Page images
PDF
EPUB
[graphic][subsumed][merged small][merged small][merged small]

KING HENRY VIII,

KING HENRY VIII.

KING HENRY VIII.

PERSONS OF THE DRAMA.
King HENRY the Eighth.
Cardinal WOLSEY. Cardinal CAMPETUS.
CAPUCIUS, ambassador from the emperor,

Charles V.
CRANMER, archbishop of Canterbury.
Duke of NORFOLK. Duke of BUCKINGHAM.
Duke of SUFFOLK. Earl of SURREY.
Lord Chamberlain. Lord Chancellor.
GARDINER, bishop of Winchester.
Bishop of LINCOLN. Lord ABERGAVENNY.

Lord SANDS.
Sir HENRY GUILDFORD. Sir THOMAS

LOVELL.
Sir ANTHONY DENNY. Sir NICHOLAS

VAUX.
Secretaries to Wolsey.
CROMWELL, servant to Wolsey.
GRIFFITH,

gentleman-usher to queen Katharine.
Three other Gentlemen.
Doctor BUTTS, physician to the king.
Garter, king at arms.
Surveyor to the duke of Buckingham.
BRANDON, and a Sergeant at Arms.
Door-keeper of the council-chamber. Porter, and

his Man.
Page to Gardiner. A Crier.
Queen KATHARINE, wife to king Henry, after-

wards divorced.
ANNE BULLEN, her maid of honour, after-

wards queen.
An old Lady, friend to Anne Bullen.
PATIENCÉ, woman to queen Katharine.
Several Lords and Ladies in the dumb shows;
Women attending upon the Queen;

Spirits,
which appear to her; Scribes, Officers,

Guards, and other Attendants.
Seene, chiefly in London and Westminster ;

once, u Kimbolton.

PROLOGUE
I come no more to make you laugh; things now,
That bear a weighty and a serious brow,
Sad, high, and working, full of state and woe,
Such noble soenas as draw the eye to flow,
We now present. Those that can pity, here
May, if they think it well, let fall a tear;
The subject will deserve it. Such as give
Their money out of hope they may believe,
May here find truth too. Those that come to see
Only a show or two, and so agree,
The play may pass; if they be still, and willing,
I'll undertake, may see away their shilling
Richly in two short hours. Only they,
That come to hear a merry, bawdy play,
A noise of targets ; or to see a fellow
In a long motley coat, guarded with yellow,
Will be deceiv'd: for, gentle bearers, know,
To rank our chosen truth with such a show
As fool and fight is, beside forfeiting
Our own brains, and the opinion that we bring,
(To make that only true we now intend,
Will leave us never an understanding friend.
Therefore, for goodness' sake, and as you as

known
The first and happiest hearers of the town,
Be sad, as we would make ye : Think, ye se
The very persons of our noble story,
As they were living; think, you see them great,
And follow'd with the general throng, and sweat,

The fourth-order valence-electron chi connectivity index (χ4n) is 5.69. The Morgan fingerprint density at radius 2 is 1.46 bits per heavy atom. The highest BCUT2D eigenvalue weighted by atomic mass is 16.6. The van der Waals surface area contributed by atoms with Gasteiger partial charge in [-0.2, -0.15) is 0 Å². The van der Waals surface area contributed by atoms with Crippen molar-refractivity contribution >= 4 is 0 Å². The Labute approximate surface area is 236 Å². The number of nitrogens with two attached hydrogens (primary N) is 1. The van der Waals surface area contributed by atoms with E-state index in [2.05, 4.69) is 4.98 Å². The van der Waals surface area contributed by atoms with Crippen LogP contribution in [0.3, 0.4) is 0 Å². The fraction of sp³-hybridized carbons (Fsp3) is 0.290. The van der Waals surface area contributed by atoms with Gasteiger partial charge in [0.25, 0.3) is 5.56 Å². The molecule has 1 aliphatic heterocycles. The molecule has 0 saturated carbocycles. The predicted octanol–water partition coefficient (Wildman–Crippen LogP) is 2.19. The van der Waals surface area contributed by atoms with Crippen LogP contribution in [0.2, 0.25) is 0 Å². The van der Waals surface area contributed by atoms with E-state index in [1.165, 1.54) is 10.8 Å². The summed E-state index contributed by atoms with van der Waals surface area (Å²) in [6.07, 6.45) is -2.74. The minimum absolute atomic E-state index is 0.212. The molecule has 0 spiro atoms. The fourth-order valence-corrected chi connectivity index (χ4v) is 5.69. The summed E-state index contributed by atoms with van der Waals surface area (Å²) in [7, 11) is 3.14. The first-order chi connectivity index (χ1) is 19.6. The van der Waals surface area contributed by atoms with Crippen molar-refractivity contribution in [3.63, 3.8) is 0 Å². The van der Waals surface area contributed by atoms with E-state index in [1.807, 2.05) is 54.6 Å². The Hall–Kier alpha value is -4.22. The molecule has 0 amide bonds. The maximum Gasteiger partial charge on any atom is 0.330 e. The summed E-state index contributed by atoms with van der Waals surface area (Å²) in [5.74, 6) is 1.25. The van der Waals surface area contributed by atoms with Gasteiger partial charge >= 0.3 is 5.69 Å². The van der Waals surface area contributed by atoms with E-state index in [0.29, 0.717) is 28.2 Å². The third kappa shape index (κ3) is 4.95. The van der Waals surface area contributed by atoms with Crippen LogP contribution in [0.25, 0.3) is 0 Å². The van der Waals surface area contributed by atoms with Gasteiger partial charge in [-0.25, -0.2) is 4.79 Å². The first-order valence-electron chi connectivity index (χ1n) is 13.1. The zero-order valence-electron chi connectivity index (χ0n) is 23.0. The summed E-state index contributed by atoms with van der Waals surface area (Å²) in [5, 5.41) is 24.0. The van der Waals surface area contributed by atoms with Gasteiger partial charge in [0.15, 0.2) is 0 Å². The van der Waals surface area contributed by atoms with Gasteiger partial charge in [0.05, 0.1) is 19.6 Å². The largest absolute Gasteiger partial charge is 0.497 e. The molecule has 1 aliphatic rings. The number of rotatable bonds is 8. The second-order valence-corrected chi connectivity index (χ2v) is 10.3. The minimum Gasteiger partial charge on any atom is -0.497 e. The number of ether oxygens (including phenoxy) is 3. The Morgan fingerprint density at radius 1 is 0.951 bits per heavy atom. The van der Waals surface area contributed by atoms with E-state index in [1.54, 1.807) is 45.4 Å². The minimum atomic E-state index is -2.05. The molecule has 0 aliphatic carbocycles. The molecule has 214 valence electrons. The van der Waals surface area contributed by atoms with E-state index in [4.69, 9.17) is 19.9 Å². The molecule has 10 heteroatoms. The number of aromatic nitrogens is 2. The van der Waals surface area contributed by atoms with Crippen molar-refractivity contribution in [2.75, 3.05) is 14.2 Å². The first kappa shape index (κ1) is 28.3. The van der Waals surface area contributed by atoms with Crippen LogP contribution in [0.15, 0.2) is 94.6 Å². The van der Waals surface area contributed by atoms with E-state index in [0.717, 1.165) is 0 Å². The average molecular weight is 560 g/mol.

Of thousand friends; then, in a moment, see
How soon this mightiness meets misery!
And, if you can be merry then, il say,
A man way weep upon his wedding day

[graphic]
[blocks in formation]
[merged small][ocr errors][merged small][ocr errors]

PROLOGUE.
I come no more to make you laugh; things now,
That bear a weighty and a serious brow,
Sad, high, and working, full of state and woe,
Such noble scenes as draw the eye to flow,
We now present. Those that can pity, here
May, if they think it well, let fall a tear;
The subject' will deserve it. Such as give
Their money out of hope they may believe,
May here find truth too. Those, that come to see
Only a show or two, and so agree,
The play may pass; if they be still, and willing,
I'll undertake, may see away their shilling
Richly in two short hours. Only they,
That coine to hear a merry, bawdy play,
A noise of targets; or to see a fellow
In a long motley coat, guarded with yellow,
Will be deceiv'a : for, gentle hearers, know,
To rank our chosen truth with such a show
As fool and fight is, beside forfeiting
Our own brains, and the opinion that we bring,
(To make that only true we now intend,)
Will leave us never an understanding friend.
Therefore, for goodness' sake, and as you are

known
The first and happiest hearers of the town,
Be sad, as we would make ye : Think, ye see
The very persons of our noble story,
As they were living; think, you see them great,
And follow'd with the general throng, and sweat,
Of thousand friends; then, in a moment, see
How soon this mightiness meets misery!
And, if you can be merry then, I'll say,
A man may weep upon his wedding day.

[ocr errors][merged small][merged small]
« PreviousContinue »